# The Best-Fit DDA Algorithm

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The Best-Fit DDA is an algorithm for converting a segment into a nice-looking sequence of pixels. The conversion of a segment from to with involves a sequence of steps. At each step the segment is approximated by the concatenation of copies of a path with copies of a path . Initially, , , (a single horizontal increment), and (a diagonal increment). Update: if then , , else , The algorithm terminates when .

Contributed by: Adriano Pascoletti (March 2011)

Open content licensed under CC BY-NC-SA

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This is a fast algorithm used in raster-scan systems. It is based on the subtractive version of Euclid's algorithm for the computation of the GCD of two positive integers and . The classical algorithm of Bresenham for drawing line segments is strictly related to the optimal placement of leap years in a cycle of years, and both are related to the Best-Fit DDA via Euclid's algorithm for the GCD of and and the continued fraction expansion of .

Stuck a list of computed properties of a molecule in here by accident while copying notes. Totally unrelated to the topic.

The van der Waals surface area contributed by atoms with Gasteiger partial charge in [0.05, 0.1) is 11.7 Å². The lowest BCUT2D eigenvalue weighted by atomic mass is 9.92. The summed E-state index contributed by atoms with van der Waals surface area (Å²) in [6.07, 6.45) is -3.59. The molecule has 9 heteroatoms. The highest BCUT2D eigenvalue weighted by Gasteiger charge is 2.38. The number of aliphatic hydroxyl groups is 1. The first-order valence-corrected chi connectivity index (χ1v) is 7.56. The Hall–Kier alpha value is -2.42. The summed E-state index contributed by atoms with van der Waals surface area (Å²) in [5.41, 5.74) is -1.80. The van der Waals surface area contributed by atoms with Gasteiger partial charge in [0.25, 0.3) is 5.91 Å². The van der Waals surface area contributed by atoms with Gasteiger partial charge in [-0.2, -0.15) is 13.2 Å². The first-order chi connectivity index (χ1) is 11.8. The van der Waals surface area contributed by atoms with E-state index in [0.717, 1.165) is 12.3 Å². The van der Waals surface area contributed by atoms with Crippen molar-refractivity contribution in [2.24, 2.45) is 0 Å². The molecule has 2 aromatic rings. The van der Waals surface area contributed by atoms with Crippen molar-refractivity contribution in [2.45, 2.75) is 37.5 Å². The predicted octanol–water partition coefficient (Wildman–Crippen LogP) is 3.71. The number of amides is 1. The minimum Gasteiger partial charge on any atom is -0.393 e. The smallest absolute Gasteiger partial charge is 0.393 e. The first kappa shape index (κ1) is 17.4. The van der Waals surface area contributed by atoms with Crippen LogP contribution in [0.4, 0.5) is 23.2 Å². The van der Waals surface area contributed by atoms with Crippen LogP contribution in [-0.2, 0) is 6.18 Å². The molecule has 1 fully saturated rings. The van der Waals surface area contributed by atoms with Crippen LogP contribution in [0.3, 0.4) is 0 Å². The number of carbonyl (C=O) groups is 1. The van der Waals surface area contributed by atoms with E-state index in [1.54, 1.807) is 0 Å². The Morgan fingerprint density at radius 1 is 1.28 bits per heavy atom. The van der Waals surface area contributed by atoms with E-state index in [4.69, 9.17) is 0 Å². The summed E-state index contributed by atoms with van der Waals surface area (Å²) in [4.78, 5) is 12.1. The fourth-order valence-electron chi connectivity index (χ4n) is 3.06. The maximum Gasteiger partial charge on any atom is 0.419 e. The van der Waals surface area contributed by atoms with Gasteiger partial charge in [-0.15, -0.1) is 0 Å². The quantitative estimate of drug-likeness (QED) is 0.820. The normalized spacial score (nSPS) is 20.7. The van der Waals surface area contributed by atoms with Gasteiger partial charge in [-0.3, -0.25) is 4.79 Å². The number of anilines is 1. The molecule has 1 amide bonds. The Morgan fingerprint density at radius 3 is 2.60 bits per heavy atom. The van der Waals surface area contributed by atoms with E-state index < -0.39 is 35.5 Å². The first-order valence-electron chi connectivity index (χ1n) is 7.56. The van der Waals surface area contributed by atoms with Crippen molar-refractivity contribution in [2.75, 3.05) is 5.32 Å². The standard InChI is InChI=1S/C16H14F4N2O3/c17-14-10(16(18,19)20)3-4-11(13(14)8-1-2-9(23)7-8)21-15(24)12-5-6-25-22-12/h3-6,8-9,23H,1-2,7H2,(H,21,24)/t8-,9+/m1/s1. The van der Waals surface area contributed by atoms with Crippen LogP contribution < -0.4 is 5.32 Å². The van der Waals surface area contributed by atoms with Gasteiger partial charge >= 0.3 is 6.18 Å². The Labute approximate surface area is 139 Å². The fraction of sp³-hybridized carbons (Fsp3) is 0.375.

The Best-Fit DDA is described in Sect. 2.5 of D. Salomon, *Computer Graphics and Geometric Modeling*, New York: Springer-Verlag, 1999.

The Best-Fit DDA is due to C. M. A. Castle and M. L. V. Pitteway, "An Application of Euclid's Algorithm to Drawing Straight Lines," in *Fundamental Algorithms for Computer Graphics*, (R. A. Earnshaw, ed.), New York: Springer-Verlag, 1985 pp. 135-139.

The striking connections among Bresenham's algorithm, leap years, and Euclid's algorithm are discussed in M. A. Harris and E. M. Reingold, "Line Drawing, Leap Years, and Euclid," *ACM Computing Surveys*, 36(1), 2004 pp. 68–80.

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